The bulletin of Atlanta University
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NUMBER 111 ATLANTA, GEORGIA. JUNE, 1900 (Thirty-first Year,) ATLANTA UNIVERSITY. The higher education of carefully selected Negro young men and women, in both academic and industrial lines, is emphasized by this Institution as necessary for the elementary and industrial training of the masses. "Men of light and leading" in other spheres of activity are also greatly needed by the race that has so long sat in darkness. Earnestly Christian, as required by its charter, yet entirely unsectarian, the Institution is controlled solely by its own board of trustees, on which several denominations are represented. Some 300 students are enrolled under 22 officers and teachers. From the college and normal courses 353 graduates have been sent out, nearly all of whom have readily found permanent employment in teaching or other useful occupations. Situated only about seventy miles from the centre of the Negro population of the country, in one of the largest Southern cities, and at the railroad centre of the South, its location is of strategic importance for promoting the educational advancement of the South. Its plant includes sixty-five acres of land, four large, brick buildings, library of 10,500 volumes, apparatus and other equipment worth not less than $250,000. With practically no endowment, with no aid from public or denominational funds, receiving about one-fourth of its support from its own students, the Institution appeals for an endowment of $500,000, and, until that is secured, for $25,000 annually to meet current expenses. Gifts of any amount are welcome, but special appeal is made for subscriptions of $100 and upwards, and for $40 scholarships. Remittances may be addressed to Pres. Horace Bumstead, D. D., Atlanta, Ga. On The Campus. The Junior College and Senior Middle Normal classes gave a reception to the teachers and Senior classes the night of May 11. It was in every respect most enjoyable, and especially was the May pole exercise much appreciated by all. Supper on the afternoon of May 18 was transformed into a lawn party on the girls' campus, under the auspices of the Senior Normal class, who admirably played the part of hostesses. By special request the Senior Middle Normal class repeated the May pole exercise. On the afternoon of May 18, in Ware Memorial Chapel, a pleasing recital was given by Miss Clifford's music pupils, both vocal and instrumental, showing the individual work done in this institution, outside of class and chorus drill and the subject of music as a study, all of which come within the range of Miss Clifford's work here. The eclipse of May 28, which in Atlanta was .963 of totality, was eagerly observed by all. At no time were we able to look directly at the sun with the naked eye, but what could be seen through smoked glass, the peculiar crescent shadows through the trees, and the weird light, will not soon be forgotten. President Bumstead, Professors Webster and DuBois, Mr. Smith, Miss Dodd, and Rev. and Mrs. Means, took the excursion train from Atlanta to see the eclipse at Barnesville. Professor Chase was also there. All felt well repaid. The day was excellent, and observations all along the line of totality in the Southern states were almost everywhere successful. Commencement Week The weather this year was unusually cool, and the attendance excellent. We give a brief summary of the events of the week. Class Exercises. These were made for the first time a part of the anniversary exercises, being held the night of Thursday, May 24. The friends of the graduating classes and of the school came in crowds, and the classes of 1900 surely have every reason to look back with pleasant memories not only upon their class night, but also upon all the exercises connected with the closing of their student life here. Phi Kappa Anniversary. The annual address was given by Mr. Stephen A. Peters ('97), B. D., upon the subject, The Nineteenth Century's Gift to the Twentieth, and reflected much credit upon the speaker. Baccalaureate Sermon, This was preached by the Rev. Frederick H. Means of Windham, Conn., to a crowded house. The thoughts were practical and admirably presented. We give extracts elsewhere. Alumni Reception. This was given by the Atlanta a-lumni to visiting alumni on Monday night, May 28. The exercises in Ware Memorial Chapel, at 8 p. m., were open to the public, and there was a large attendance. Prof. W. B. Matthews ('90), the president of the association, presided, and addresses were made by Dr. J. R. Porter, Pres. R. R. Wright, Miss M. A. Boswell and Mrs. Dinah W. Pace. Those who had died during the year were eulogized by Prof. W. H. Crog-man, Mr. W. J. Decatur and Prin. F. A. Curtright. Music was rendered Continued on second page,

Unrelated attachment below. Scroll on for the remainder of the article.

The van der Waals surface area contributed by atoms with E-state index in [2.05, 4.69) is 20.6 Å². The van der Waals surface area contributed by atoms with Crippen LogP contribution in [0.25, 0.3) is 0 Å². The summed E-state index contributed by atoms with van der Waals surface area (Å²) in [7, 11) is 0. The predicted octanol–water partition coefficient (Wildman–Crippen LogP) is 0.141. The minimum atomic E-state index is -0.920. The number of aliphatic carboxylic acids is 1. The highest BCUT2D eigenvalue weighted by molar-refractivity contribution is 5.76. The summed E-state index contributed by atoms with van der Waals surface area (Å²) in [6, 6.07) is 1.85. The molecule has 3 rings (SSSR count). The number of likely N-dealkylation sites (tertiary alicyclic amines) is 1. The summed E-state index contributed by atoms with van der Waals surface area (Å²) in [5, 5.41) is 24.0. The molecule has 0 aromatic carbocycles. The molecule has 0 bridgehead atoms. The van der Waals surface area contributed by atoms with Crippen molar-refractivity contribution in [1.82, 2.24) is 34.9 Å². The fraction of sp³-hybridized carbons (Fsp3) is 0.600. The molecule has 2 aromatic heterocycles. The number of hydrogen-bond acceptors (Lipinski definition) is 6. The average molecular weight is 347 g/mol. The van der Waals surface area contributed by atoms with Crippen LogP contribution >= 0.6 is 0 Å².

|Title||The bulletin of Atlanta University, 1900 no. 111|
Universities & colleges
|Description||The bulletin of Atlanta University was a publication sent to faculty, friends and alumni of the institution; Telling of the institution's progress and present needs. This issue is June 1900, no. 111.|
|Holding Library||Robert W. Woodruff Library of the Atlanta University Center|